A survey was conducted on me by my supervisor?

Get Legal Help Today

 Secured with SHA-256 Encryption

A survey was conducted on me by my supervisor?

My supervisor conducted a survey that she distributed to my subordinates in regards to my work performance. She did this without my knowledge. Her and my work relationship has been rocky but, to my knowledge, we were civil. Is the survey appropriate or legal? I’ve never heard of this being done unless it was company stated through an appropriate platform.

Asked on June 7, 2019 under Employment Labor Law, New Jersey

Answers:

M.D., Member, California and New York Bar / FreeAdvice Contributing Attorney

Answered 1 year ago | Contributor

Unless conducting such a survey violated the terms of an employment contract or union agreement it was legal. The fact is that in an "at will" work relationship, a company can set the conditions of employment much as it sees fit (absent some form of legally actionable discrimnation). Accordingly, your supervisor's action appears to be perfectly permissable under the law.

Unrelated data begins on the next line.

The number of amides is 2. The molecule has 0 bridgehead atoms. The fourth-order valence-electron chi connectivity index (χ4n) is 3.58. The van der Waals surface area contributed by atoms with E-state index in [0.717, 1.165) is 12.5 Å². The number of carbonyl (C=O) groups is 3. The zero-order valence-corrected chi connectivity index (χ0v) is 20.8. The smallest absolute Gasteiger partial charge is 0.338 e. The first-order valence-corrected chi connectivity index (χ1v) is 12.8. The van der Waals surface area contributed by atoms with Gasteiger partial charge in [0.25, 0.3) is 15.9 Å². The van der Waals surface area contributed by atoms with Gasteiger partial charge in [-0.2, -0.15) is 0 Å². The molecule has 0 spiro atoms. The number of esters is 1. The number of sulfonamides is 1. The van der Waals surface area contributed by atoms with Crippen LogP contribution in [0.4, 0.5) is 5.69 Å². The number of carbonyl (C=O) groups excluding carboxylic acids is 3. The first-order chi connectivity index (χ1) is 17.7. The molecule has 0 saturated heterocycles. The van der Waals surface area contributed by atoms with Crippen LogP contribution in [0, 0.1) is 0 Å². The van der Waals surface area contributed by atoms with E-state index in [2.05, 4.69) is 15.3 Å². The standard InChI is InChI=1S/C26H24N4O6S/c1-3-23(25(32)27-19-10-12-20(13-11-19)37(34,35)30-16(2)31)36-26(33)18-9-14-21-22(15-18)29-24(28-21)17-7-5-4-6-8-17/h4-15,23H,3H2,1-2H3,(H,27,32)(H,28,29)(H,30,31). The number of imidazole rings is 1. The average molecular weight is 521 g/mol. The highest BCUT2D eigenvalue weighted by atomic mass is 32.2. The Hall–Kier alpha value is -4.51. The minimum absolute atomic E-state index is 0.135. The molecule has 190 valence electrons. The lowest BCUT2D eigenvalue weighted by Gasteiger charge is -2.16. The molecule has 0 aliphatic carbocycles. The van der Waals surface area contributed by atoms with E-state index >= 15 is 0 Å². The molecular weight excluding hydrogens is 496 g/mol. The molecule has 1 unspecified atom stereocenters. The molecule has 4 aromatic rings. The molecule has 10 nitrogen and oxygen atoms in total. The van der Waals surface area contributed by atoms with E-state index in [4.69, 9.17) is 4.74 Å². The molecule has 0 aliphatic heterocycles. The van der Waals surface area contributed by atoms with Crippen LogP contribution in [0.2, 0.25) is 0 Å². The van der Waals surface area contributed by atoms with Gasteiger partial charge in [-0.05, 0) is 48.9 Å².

M.D., Member, California and New York Bar / FreeAdvice Contributing Attorney

Answered 1 year ago | Contributor

Unless conducting such a survey violated the terms of an employment contract or union agreement it was legal. The fact is that in an "at will" work relationship, a company can set the conditions of employment much as it sees fit (absent some form of legally actionable discrimnation). Accordingly, your supervisor's action appears to be perfectly permissable under the law.


IMPORTANT NOTICE: The Answer(s) provided above are for general information only. The attorney providing the answer was not serving as the attorney for the person submitting the question or in any attorney-client relationship with such person. Laws may vary from state to state, and sometimes change. Tiny variations in the facts, or a fact not set forth in a question, often can change a legal outcome or an attorney's conclusion. Although AttorneyPages.com has verified the attorney was admitted to practice law in at least one jurisdiction, he or she may not be authorized to practice law in the jurisdiction referred to in the question, nor is he or she necessarily experienced in the area of the law involved. Unlike the information in the Answer(s) above, upon which you should NOT rely, for personal advice you can rely upon we suggest you retain an attorney to represent you.

Get Legal Help Today

Find the right lawyer for your legal issue.

 Secured with SHA-256 Encryption